While the allure of the startup culture and entrepreneurship has long been discussed in the world of MBA education, establishing a new company or joining a startup is still a somewhat less traditional career path than climbing the corporate ladder. Similarly to the non-profit sector, working for a newly founded venture usually involves hectic deadlines and responsibility for many different stages of the work process. Fortunately, it seems the challenging nature of running your own business does not scare MBA graduates at all. Being an entrepreneur also goes hand-in-hand with the freedom and inspiration of working on a project that you truly believe in. As mentioned in a blog post by Ohio University (US), running or joining a startup “may be a better match for your personality and work style” than a traditional suit-and-tie kind of job.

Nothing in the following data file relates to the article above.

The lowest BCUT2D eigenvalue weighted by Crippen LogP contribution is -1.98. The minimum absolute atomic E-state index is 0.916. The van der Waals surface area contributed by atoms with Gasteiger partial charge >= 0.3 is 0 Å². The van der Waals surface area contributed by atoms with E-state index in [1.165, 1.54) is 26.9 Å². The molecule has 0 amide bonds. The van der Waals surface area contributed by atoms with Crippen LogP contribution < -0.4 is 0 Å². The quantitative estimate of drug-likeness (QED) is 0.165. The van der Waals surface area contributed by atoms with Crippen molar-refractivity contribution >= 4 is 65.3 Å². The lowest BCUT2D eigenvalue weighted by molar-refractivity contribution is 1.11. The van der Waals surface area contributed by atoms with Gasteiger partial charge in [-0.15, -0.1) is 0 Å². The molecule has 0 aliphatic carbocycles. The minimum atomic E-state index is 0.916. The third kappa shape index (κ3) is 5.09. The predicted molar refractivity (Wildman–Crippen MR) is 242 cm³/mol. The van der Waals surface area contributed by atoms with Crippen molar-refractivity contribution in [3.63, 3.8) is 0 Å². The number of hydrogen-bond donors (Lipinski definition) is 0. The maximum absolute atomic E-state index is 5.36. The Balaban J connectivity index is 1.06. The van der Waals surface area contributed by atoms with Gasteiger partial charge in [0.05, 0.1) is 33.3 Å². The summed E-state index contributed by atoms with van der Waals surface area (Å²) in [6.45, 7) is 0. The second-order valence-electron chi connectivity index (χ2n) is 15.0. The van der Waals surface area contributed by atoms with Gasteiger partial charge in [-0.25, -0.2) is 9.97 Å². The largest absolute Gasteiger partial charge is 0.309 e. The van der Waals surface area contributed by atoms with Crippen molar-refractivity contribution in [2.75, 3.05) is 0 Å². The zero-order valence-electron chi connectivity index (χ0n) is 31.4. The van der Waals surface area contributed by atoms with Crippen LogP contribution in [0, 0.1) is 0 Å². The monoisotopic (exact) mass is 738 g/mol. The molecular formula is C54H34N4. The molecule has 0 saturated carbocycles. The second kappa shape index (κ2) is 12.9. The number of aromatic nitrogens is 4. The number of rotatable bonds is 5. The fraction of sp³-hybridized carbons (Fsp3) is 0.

Intrapreneurship is another career path on the rise for those who dare take the challenge of acting with an entrepreneurial mindset in a corporate environment. As Paul Coyle, Founder of Entrepreneurial Mindset Network, reported for the 2018-2019 Access MBA Guide: “There is an interesting dynamic in career preferences for the entrepreneurially minded MBA graduates. The Financial Times reports a peak of 22% of full-time MBA graduates who have started their own business within three years after graduation in 2015. However, in January 2018 the FT reported a decline to 16%. The reason: ‘Large companies have also made themselves more attractive to those with an entrepreneurial passion by offering them positions working on new business ideas.’”
Long story short, there are so many career options you could explore as an MBA graduate. Do not be afraid to go off the beaten track and look beyond the most common career choices, as long as you are able to find what inspires and motivates you.